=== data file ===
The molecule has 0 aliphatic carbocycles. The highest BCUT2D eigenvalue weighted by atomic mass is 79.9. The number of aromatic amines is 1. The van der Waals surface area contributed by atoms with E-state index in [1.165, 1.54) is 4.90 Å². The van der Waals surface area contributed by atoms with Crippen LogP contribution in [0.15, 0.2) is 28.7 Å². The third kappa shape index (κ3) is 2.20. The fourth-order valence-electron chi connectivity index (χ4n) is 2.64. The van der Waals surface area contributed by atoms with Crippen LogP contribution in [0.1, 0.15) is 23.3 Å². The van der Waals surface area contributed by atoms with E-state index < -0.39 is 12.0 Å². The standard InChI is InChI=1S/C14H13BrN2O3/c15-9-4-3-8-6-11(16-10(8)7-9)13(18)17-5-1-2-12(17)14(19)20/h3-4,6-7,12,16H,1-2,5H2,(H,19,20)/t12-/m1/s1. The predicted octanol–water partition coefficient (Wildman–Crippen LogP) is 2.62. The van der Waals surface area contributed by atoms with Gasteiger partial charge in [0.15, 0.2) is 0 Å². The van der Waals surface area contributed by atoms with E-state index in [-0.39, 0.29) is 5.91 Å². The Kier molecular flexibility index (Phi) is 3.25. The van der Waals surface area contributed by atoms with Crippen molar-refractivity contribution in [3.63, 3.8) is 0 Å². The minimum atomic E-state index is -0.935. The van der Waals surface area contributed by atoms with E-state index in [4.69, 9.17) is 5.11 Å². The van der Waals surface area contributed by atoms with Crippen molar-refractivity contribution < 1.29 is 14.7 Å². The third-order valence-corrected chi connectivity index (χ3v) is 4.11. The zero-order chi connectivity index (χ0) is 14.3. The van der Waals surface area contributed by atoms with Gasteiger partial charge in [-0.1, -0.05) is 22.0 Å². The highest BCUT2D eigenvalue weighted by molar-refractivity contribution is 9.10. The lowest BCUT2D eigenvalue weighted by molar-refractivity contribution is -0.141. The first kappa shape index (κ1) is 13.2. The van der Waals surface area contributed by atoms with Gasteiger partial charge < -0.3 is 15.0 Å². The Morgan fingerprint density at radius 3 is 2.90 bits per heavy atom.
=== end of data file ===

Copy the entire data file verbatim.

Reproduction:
The molecule has 0 aliphatic carbocycles. The highest BCUT2D eigenvalue weighted by atomic mass is 79.9. The number of aromatic amines is 1. The van der Waals surface area contributed by atoms with E-state index in [1.165, 1.54) is 4.90 Å². The van der Waals surface area contributed by atoms with Crippen LogP contribution in [0.15, 0.2) is 28.7 Å². The third kappa shape index (κ3) is 2.20. The fourth-order valence-electron chi connectivity index (χ4n) is 2.64. The van der Waals surface area contributed by atoms with Crippen LogP contribution in [0.1, 0.15) is 23.3 Å². The van der Waals surface area contributed by atoms with E-state index < -0.39 is 12.0 Å². The standard InChI is InChI=1S/C14H13BrN2O3/c15-9-4-3-8-6-11(16-10(8)7-9)13(18)17-5-1-2-12(17)14(19)20/h3-4,6-7,12,16H,1-2,5H2,(H,19,20)/t12-/m1/s1. The predicted octanol–water partition coefficient (Wildman–Crippen LogP) is 2.62. The van der Waals surface area contributed by atoms with Gasteiger partial charge in [0.15, 0.2) is 0 Å². The van der Waals surface area contributed by atoms with E-state index in [-0.39, 0.29) is 5.91 Å². The Kier molecular flexibility index (Phi) is 3.25. The van der Waals surface area contributed by atoms with Crippen molar-refractivity contribution in [3.63, 3.8) is 0 Å². The minimum atomic E-state index is -0.935. The van der Waals surface area contributed by atoms with E-state index in [4.69, 9.17) is 5.11 Å². The van der Waals surface area contributed by atoms with Crippen molar-refractivity contribution < 1.29 is 14.7 Å². The third-order valence-corrected chi connectivity index (χ3v) is 4.11. The zero-order chi connectivity index (χ0) is 14.3. The van der Waals surface area contributed by atoms with Gasteiger partial charge in [-0.1, -0.05) is 22.0 Å². The highest BCUT2D eigenvalue weighted by molar-refractivity contribution is 9.10. The lowest BCUT2D eigenvalue weighted by molar-refractivity contribution is -0.141. The first kappa shape index (κ1) is 13.2. The van der Waals surface area contributed by atoms with Gasteiger partial charge < -0.3 is 15.0 Å². The Morgan fingerprint density at radius 3 is 2.90 bits per heavy atom.